I'm a relative newb to racing as well, but I have made a few runs / raced on Masters or Masters-size courses and of course tons of runs on NASTAR / beer league courses. Watched quite a few races, too.
As others have mentioned, the Masters speeds are going to be significantly higher than what you have experienced in NASTAR or beer league. Think about all the extra netting in some spots for Masters (or Masters-like) courses and compare to any safety net you may or may not have seen for NASTAR. Those nets are there for a reason & I have seen them in action a time or two. Skiing fast & turning when/where you want is one thing, skiing fast around fixed targets is another.
If you are just going to have fun & usually aren't too fast on your regular NASTAR course, the RTM's might be OK on a Masters or Masters-like course. Certainly for regular NASTAR the RTM's are probably pretty darn good. If your NASTAR times are already up in the high-Silver or better range, I'm going to recommend against the RTM's on a larger/steeper course, however. At high speeds on the bigger/steeper courses I have found that even the better wood/metal/sandwich construction all mountain skis lack 'beef' and are less stable than you would want. If the skis get too sloppy at speed you may not be able to correct any small mistakes and end up going down hard. I'm a big guy, so your results on a given ski may vary...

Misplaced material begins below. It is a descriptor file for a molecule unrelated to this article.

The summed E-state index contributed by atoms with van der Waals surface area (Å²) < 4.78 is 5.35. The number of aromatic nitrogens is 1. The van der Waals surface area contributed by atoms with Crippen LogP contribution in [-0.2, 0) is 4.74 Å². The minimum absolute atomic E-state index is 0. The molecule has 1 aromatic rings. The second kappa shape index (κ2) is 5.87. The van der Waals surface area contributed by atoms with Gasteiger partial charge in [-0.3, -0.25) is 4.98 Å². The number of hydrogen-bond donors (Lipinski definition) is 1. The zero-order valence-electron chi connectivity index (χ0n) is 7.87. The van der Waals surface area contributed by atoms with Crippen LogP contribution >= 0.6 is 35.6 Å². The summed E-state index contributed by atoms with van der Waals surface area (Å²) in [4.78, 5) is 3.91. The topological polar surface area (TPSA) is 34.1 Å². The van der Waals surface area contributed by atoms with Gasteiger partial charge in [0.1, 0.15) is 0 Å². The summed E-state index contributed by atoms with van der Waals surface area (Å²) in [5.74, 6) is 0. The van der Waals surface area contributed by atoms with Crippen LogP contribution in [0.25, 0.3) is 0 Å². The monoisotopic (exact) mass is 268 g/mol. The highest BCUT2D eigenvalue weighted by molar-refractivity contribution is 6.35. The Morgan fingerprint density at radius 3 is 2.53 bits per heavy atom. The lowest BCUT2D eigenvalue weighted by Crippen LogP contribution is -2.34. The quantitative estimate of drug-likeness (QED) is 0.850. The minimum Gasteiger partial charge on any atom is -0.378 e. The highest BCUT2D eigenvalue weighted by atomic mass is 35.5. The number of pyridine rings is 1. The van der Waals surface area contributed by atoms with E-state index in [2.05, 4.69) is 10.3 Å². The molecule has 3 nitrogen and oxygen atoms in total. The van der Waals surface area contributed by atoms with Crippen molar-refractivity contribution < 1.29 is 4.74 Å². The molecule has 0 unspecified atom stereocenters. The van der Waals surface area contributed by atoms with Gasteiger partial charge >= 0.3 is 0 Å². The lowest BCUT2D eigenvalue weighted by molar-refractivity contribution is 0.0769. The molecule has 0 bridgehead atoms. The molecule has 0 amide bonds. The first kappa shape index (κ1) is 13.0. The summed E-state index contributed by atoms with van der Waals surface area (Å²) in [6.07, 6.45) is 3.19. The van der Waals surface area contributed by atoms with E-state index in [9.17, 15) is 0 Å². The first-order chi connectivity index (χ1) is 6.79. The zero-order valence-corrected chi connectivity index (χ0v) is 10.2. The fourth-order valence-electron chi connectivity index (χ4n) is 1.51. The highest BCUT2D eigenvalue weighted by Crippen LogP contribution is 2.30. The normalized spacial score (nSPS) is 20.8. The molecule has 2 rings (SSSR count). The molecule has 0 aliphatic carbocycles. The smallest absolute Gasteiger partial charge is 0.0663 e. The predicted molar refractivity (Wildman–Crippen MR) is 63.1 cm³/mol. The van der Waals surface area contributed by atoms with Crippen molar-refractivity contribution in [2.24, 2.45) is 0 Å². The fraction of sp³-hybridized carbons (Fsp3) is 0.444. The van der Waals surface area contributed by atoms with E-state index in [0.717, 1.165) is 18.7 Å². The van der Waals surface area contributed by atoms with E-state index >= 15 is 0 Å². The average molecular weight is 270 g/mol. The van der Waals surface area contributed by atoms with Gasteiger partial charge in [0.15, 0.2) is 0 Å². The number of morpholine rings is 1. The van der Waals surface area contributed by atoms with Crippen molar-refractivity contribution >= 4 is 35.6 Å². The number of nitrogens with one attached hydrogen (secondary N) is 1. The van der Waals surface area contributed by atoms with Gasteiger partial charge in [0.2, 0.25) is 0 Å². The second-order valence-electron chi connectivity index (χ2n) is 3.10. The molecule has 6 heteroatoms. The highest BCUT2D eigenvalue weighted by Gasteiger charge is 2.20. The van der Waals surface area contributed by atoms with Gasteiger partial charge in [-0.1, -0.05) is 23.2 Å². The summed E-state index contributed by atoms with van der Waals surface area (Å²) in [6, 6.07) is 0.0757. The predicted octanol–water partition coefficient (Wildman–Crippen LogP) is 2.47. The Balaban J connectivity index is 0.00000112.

One more thing to consider are the bindings- not sure what you have but it's important they are working properly. I am completely against the 'max DIN' mentality, but you do want a beefy binding so that you can set for level III+ (normal for rec racing, IMO) and NOT be at or very close to the high limit of your bindings.
So I think the answer depends more on you: Are you still learning and likely to be relatively slow, or are you one of those gifted newb's who is already maxing out your RTM's on the NASTAR course? If you are already competitive on your regular course, I highly recommend at least a used cheater GS or older women's FIS GS for you and they are not hard to find for ~$200 with bindings (avoid 20 DIN bindings, min setting still too high for us rec guys). If you get lucky, you may actually find a deal on 'Masters' GS skis- though these are harder to find and usually not cheap. If you don't stay with it, you can still sell the skis for about the same price as you paid. Just sold a pair of Volkl 183 23M WC Racetigers for $5 less than I paid 3 seasons ago.
Not trying to discourage you from trying- in fact you really should go for it. However, it will be important for your skis to be stable and safe for their intended purpose. Most of all, have fun!